Note: This web site is only kept up to date for OSG Software 1.2 (VDT 2.0.0). If you are looking for information for the most recent release, the RPM-based OSG Software 3.0, please see the OSG documentation web site

Note: This version of the VDT (1.10.1) is supported, but is not our latest stable release. The current stable release is 2.0.0.

Advanced Installation Tips

Installing on an unsupported platform

The VDT is only officially supported on some platforms, though it may work on more. Our system requirements documentation lists the supported platforms. By platform, we mean "operating system and CPU architecture combination".

When we say that we support a platform, we mean that we have a computer with that OS/architecture combination and it is passing our automated nightly test suite. It may work on other Linux releases (particularly RedHat Enterprise Linux clones), but we do not guarantee it because we have not tested it.

If you want to install on an unsupported platform, you should use Pacman's "-pretend-platform" flag with one of the appropriate Pacman name for a similar platform. For example, on CentOS 5, you could do:

pacman -pretend-platform linux-rhel-5 ...

The list of Pacman names you can use are listed on our system requirements documenation web page. Note that Pacman accepts multiple names for a platform, and we list just one of them. For example RHEL-5 can be used instead of linux-rhel-5.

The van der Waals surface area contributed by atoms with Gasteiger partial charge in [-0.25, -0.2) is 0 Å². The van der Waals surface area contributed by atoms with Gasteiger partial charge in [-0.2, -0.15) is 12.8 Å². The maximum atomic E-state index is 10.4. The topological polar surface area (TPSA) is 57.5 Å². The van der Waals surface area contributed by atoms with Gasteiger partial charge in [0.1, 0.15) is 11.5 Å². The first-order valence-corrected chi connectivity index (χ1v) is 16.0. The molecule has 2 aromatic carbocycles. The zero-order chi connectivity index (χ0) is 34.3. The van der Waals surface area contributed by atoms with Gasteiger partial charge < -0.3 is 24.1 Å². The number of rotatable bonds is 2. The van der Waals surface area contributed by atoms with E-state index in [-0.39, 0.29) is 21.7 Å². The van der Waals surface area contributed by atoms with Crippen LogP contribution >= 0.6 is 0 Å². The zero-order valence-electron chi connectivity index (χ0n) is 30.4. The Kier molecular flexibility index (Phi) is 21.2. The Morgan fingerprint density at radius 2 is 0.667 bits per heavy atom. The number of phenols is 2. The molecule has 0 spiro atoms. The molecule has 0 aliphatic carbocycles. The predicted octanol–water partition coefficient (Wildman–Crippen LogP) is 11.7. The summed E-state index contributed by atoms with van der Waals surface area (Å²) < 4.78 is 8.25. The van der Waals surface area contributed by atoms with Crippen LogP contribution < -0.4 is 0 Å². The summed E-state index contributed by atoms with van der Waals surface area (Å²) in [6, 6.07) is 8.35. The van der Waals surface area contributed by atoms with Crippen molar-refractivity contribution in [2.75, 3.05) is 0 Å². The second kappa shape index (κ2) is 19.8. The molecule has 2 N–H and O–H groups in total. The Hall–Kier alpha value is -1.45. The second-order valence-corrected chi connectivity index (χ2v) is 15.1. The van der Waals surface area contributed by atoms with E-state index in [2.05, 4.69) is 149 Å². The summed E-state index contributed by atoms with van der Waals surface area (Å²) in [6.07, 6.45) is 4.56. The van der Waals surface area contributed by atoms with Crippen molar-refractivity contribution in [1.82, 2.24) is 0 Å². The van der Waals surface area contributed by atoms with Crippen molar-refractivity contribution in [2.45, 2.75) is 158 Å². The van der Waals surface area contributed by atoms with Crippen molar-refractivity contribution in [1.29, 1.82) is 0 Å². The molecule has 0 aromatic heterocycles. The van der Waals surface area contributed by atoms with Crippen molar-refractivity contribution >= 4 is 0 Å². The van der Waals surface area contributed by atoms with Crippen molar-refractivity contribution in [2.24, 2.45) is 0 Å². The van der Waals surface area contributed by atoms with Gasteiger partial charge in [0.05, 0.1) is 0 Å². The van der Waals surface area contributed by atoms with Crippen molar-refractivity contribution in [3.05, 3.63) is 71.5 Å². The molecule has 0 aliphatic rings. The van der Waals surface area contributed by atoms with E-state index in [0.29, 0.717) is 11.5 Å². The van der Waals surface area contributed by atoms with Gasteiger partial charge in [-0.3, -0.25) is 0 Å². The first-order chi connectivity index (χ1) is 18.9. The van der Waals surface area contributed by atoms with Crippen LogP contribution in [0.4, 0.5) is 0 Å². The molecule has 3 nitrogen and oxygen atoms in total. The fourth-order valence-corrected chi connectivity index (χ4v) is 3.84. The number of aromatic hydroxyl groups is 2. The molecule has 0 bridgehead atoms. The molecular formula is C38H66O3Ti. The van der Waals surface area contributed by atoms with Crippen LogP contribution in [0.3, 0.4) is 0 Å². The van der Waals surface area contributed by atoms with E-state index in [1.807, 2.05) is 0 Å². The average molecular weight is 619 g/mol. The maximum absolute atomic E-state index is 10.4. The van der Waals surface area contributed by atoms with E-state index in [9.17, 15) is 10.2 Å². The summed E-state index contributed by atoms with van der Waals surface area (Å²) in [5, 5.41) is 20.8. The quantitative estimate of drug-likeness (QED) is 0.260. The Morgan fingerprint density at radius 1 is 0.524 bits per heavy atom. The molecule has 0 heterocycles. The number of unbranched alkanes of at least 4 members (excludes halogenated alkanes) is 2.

One some platforms you will see a message from the VDT verifying that you wish to install. It will look something like this:

The VDT is unable to recognize your platform.  This version of the VDT
is supported on several Linux releases:

    AIX, PPC
    CentOS 5 x86, x86-64
    Debian 3.1 (Sarge) x86
    Debian 4 (Etch) x86, x86-64
    Mac OS X 10.4 x86
    Red Hat Enterprise Linux 3 AS x86, x86-64, IA-64
    Red Hat Enterprise Linux 4 AS x86, x86-64
    Red Hat Enterprise Linux 5 AP x86, x86-64
    ROCKS Linux 3.3 x86
    Scientific Linux Fermi 3 x86
    Scientific Linux Fermi 4 x86, x86-64
    Scientific Linux 4 IA-64
    SUSE Linux 9 x86-64, IA-64

The VDT may work on other platforms, but it's not guaranteed.  If you 
encounter problems and send mail to the VDT team for support please
mention that you are installing the VDT on an unsupported platform.

Answer yes and continue. Alternatively you can avoid this message completely by defining VDTSETUP_ACCEPT_PLATFORM in your environment. It should have the value 'y'. In Bourne shell:


Installing 32-bit software on a 64-bit platform

In some cases, you might want to install the 32-bit version of the VDT on a 64-bit platforms. This is most commonly done when some software is not supported on 64-bits. Historically that was commonly done for the VOMS server which was 32-bit only, but as of VDT 1.8.0 it became supported on 64-bit. You can see what software is supported on each platform by looking at our contents web page.

We support doing this on x86-64 (amd64) but not on IA-64. It will require that your system have 32-bit system libraries installed.

To do a 32-bit installation, define VDT_PRETEND_32 in your environment. It must be installed for any Pacman commands you run, including updates that you do at a later time. For example:

> export VDT_PRETEND_32=1
> pacman -get ...

Installing unsupported software